During an intravascular intervention, debris (e.g., coagulated blood, contrast media, etc.) can dry on, clump on, adhere to, or otherwise become disposed on intravascular devices. If debris is clumped on a guidewire, the guidewire can become “locked” within another device such as within the guidewire lumen of a guide catheter. One of the reasons why wire lock may occur is because the distal tip of the guide catheter is frequently designed to be atraumatic and, consequently, is soft enough so that it may “stretch” when the clumped guidewire approaches the distal tip. Once the clump enters a less pliable portion of the guide catheter, the clumped guidewire becomes substantially fixed within the guidewire lumen. Once locked, it becomes more difficult to effectively use the catheter and/or guidewire. A similar phenomenon may occur with other analogous sets of medical devices.
One of the design features included in catheter 10 is the inclusion of a scraping member 20 as shown in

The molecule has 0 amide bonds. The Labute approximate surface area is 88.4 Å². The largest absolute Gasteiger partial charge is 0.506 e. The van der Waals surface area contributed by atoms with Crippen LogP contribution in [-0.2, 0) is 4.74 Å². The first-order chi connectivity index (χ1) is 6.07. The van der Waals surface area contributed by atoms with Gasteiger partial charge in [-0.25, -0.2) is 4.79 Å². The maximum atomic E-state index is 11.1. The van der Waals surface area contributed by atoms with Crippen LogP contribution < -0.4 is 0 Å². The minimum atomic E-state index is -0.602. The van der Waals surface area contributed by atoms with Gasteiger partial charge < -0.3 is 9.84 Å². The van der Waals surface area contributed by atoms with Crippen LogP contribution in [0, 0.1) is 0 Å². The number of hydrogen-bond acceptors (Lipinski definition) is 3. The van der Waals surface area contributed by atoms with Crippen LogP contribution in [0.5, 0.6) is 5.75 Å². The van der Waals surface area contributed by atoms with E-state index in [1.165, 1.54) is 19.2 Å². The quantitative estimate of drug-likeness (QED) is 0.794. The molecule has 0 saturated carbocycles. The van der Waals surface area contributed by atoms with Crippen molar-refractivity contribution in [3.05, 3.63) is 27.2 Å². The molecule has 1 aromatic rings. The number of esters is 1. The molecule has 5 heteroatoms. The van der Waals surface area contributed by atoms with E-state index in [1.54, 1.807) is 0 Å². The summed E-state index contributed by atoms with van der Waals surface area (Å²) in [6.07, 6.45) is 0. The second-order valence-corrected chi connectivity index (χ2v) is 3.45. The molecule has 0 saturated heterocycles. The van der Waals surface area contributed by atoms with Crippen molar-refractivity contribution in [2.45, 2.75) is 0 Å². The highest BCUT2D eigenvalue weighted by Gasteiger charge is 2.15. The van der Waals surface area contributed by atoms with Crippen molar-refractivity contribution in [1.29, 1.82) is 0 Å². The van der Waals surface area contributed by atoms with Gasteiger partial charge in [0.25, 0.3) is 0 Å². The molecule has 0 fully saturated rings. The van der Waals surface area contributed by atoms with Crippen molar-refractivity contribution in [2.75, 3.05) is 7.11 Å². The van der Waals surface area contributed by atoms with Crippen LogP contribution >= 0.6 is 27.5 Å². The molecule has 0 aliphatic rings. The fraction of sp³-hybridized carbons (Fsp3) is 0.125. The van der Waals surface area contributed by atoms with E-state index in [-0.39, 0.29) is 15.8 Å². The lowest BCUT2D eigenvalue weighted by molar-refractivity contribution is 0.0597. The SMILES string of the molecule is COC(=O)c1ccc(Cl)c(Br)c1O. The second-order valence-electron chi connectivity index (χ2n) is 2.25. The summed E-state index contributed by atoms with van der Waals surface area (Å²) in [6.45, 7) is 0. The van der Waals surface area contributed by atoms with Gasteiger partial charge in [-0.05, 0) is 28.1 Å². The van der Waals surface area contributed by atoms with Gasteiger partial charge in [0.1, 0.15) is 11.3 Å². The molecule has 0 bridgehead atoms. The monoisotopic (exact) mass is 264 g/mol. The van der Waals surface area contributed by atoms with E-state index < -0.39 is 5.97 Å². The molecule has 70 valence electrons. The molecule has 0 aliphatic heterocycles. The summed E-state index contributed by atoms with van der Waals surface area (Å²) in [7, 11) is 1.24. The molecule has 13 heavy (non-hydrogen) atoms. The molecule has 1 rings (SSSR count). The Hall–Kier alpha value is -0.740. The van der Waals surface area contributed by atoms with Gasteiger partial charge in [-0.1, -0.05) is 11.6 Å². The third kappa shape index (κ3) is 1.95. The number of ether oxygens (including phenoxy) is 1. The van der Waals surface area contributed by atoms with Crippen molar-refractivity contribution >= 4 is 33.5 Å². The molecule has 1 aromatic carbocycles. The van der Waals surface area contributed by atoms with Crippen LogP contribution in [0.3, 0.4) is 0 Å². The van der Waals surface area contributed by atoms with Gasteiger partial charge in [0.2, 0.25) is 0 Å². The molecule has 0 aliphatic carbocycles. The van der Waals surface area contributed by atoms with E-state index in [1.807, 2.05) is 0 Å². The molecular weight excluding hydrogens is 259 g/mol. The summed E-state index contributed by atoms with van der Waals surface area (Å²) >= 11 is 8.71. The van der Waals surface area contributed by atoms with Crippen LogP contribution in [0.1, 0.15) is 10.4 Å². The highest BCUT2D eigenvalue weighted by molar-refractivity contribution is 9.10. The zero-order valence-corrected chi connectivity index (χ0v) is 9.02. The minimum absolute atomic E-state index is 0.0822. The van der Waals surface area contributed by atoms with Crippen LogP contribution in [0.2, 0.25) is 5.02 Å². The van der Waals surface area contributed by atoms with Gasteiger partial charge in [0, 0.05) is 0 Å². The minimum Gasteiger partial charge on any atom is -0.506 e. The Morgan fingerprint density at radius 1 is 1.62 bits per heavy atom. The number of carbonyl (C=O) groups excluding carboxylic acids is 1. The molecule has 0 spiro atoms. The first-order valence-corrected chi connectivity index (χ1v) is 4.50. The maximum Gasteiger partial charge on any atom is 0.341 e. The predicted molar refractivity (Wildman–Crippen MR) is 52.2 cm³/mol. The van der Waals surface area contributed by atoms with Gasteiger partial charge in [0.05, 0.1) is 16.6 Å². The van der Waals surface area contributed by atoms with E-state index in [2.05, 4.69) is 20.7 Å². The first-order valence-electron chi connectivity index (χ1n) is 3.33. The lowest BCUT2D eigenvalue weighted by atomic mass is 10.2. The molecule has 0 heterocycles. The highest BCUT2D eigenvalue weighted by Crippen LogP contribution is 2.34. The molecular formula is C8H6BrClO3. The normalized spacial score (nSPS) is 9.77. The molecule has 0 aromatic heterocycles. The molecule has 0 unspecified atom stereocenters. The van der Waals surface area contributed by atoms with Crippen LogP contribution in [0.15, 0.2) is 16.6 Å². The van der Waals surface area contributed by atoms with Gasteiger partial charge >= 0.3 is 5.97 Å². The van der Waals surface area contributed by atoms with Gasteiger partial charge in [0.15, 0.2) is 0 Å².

Scraping member 20 is generally positioned within lumen 22. In some embodiments, scraping member 20 is attached to an inside wall surface 28 of catheter shaft 12 and extends inward into lumen 22. According to this embodiment, the inside diameter of lumen 22 is smaller at scraping member 20 than at other positions along lumen 22. The smaller inside diameter defined by scraping member 20 is intended to have a tighter tolerance with guidewire 26. For example, the inside diameter defined by lumen 22 may be about 0.010 to about 0.020 inches, depending on the outside diameter of guidewire 26, whereas the inside diameter defined by scraping member 20 may be about 0.008 to about 0.018 inches (generally about 0.002 inches smaller than the inside diameter of lumen 22). In one particular embodiment, guidewire 26 may have an outside diameter of 0.014 inches, the inside diameter defined by lumen 22 may be about 0.018 inches, and the inside diameter defined by scraping member 20 may be about 0.015 inches.
The means for attaching or securing scraping member 20 to inside wall surface 28 may include adhesive bonding, mechanical bonding, chemical bonding, thermal bonding, and the like, or any other appropriate means. Some embodiments of catheter 10 may have scraping member 20 embedded (either in part or completely) within inside wall surface 28 or within a coating or layer of material disposed adjacent inside wall surface 28. In general, the attachment means is any means suitable for securing scraping member 20 to catheter shaft 12 so that scraping member 20 can execute the desired scraping effect.